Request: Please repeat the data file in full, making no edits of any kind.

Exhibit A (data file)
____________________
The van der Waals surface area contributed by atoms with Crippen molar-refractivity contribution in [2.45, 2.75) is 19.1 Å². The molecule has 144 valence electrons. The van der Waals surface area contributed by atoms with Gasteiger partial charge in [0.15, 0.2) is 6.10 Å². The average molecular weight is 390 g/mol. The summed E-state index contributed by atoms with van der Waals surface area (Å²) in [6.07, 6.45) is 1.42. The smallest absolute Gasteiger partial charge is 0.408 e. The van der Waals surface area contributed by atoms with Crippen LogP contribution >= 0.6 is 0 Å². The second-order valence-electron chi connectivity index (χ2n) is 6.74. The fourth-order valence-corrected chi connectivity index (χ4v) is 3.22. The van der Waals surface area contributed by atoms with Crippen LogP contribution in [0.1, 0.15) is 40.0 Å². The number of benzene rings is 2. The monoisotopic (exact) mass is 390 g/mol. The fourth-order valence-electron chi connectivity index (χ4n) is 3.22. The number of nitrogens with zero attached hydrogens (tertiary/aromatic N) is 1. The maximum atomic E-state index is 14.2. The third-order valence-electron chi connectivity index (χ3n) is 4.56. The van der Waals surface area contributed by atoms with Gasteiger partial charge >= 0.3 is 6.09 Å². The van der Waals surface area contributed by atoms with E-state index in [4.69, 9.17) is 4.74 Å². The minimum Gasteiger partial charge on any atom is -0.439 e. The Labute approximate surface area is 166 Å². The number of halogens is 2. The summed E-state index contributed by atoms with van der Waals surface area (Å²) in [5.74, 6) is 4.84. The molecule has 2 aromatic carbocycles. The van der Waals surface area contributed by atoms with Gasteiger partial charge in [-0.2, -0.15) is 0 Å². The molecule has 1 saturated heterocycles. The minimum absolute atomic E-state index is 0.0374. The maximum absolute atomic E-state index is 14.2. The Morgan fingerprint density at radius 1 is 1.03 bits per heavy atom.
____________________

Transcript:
The van der Waals surface area contributed by atoms with Crippen molar-refractivity contribution in [2.45, 2.75) is 19.1 Å². The molecule has 144 valence electrons. The van der Waals surface area contributed by atoms with Gasteiger partial charge in [0.15, 0.2) is 6.10 Å². The average molecular weight is 390 g/mol. The summed E-state index contributed by atoms with van der Waals surface area (Å²) in [6.07, 6.45) is 1.42. The smallest absolute Gasteiger partial charge is 0.408 e. The van der Waals surface area contributed by atoms with Crippen LogP contribution >= 0.6 is 0 Å². The second-order valence-electron chi connectivity index (χ2n) is 6.74. The fourth-order valence-corrected chi connectivity index (χ4v) is 3.22. The van der Waals surface area contributed by atoms with Crippen LogP contribution in [0.1, 0.15) is 40.0 Å². The number of benzene rings is 2. The monoisotopic (exact) mass is 390 g/mol. The fourth-order valence-electron chi connectivity index (χ4n) is 3.22. The number of nitrogens with zero attached hydrogens (tertiary/aromatic N) is 1. The maximum atomic E-state index is 14.2. The third-order valence-electron chi connectivity index (χ3n) is 4.56. The van der Waals surface area contributed by atoms with Gasteiger partial charge >= 0.3 is 6.09 Å². The van der Waals surface area contributed by atoms with E-state index in [4.69, 9.17) is 4.74 Å². The minimum Gasteiger partial charge on any atom is -0.439 e. The Labute approximate surface area is 166 Å². The number of halogens is 2. The summed E-state index contributed by atoms with van der Waals surface area (Å²) in [5.74, 6) is 4.84. The molecule has 2 aromatic carbocycles. The van der Waals surface area contributed by atoms with Gasteiger partial charge in [-0.2, -0.15) is 0 Å². The molecule has 1 saturated heterocycles. The minimum absolute atomic E-state index is 0.0374. The maximum absolute atomic E-state index is 14.2. The Morgan fingerprint density at radius 1 is 1.03 bits per heavy atom.